photo by James Bagley Jr.
Once past Smith Rock we were soon confronted with an impressive horizon line, marking the first of the 'real' whitewater on the Crooked, a rapid known as 'Number One'. Number One is a pushy, splashy dash down the right to avoid a stomping river-wide hole halfway down. The idea is to ride the tongue through the right side of the hole, which is the weak side. We had caught up to another group at this point, so we got to watch their last guy clean the drop, then Gabe Flock from our group also ran it cleanly.
At this point the rest of us were scouting and Jesse was sitting in the eddy upstream, getting psyched. After receiving some verbal beta on the drop, Jesse peeled out of the eddy and charged down the left side, right into the biggest, baddest part of the hole..
What followed was one of the most impressive rides I have ever seen somebody take in a hole without swimming out of it.. Ladies and Gentlemen, put your hands together for..
And now please welcome our announcer for this evening's fight, Carry Carnaaage!!!
Laaaadies and Gentlemaan, In the blue forplay corner we have Jesse 'The Hole Daddy' Coombs, recently back from a 40-day paddling epic in South America where he knocked out several heinous class six rapids including two 45 footers!! Let's hear it for Jesseee the hole daddyyyyyyy!!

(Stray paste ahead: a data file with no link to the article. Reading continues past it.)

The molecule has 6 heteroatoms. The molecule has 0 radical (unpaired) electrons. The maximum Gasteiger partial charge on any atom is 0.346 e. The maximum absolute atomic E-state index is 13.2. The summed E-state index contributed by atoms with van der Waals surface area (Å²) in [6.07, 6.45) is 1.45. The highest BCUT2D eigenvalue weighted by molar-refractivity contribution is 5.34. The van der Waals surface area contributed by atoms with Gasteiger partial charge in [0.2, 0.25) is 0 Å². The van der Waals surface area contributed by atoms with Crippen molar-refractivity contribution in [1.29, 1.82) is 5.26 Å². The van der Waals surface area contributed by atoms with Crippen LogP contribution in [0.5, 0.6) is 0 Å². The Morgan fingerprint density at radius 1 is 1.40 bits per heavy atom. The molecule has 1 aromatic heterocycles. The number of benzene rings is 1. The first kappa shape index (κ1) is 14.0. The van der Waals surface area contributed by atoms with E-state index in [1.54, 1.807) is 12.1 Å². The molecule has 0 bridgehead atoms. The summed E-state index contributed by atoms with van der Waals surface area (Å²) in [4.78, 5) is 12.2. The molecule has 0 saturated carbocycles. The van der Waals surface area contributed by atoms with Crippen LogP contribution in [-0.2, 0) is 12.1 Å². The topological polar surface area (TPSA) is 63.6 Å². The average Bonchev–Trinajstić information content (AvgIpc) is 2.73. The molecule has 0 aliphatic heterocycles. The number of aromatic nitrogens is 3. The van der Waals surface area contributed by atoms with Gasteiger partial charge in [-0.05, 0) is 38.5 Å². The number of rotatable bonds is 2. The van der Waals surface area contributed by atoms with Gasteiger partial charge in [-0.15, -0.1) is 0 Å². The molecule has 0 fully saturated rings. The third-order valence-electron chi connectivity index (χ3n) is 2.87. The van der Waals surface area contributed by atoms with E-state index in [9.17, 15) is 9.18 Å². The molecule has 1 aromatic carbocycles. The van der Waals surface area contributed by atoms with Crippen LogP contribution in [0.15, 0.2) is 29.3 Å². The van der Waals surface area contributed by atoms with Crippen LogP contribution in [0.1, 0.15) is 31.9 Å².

(cheers, whistles, various and sundry pieces of women's paddling gear thrown into the ring..)
And in the brown trunks, we have THE HOLE IN NUMBER ONE, a big, nasty drop that's really pissed about having such an incredibly lame-assed name! This hole just looooves to pound the hell out of unwary paddlers and is looking to unseat the reigning champion!!! Let's hear it for the Hole!! (groans, boos, cpr cards checked)
Alright gentlemen, let's make it a fair fight. Hole: No rootwads or logs are allowed to come downstream during the fight, and Jesse, no throwropes for you, ok?!?
May the best paddling action figure win!
Jesse comes out swingin', dropping dead center into the stomping river-wide hole at Number One..
At this point a crowd of paddlers had gathered and were cheering Jesse on.. go Jesse go!!!
Finally, after about 45 seconds of violent cartwheels, mystery moves, and leaping, bounding sidesurfs, Jesse flipped over and untucked, grabbing the 'green' water (or in this case 'brown water') going under the hole with his paddle which pulled him out of the hole and flushed him downstream, still in his boat!! ( Personally, I don't think I would've hung on that long, I would've pulled after the tenth cartwheel just from pure dizziness and confusion.. )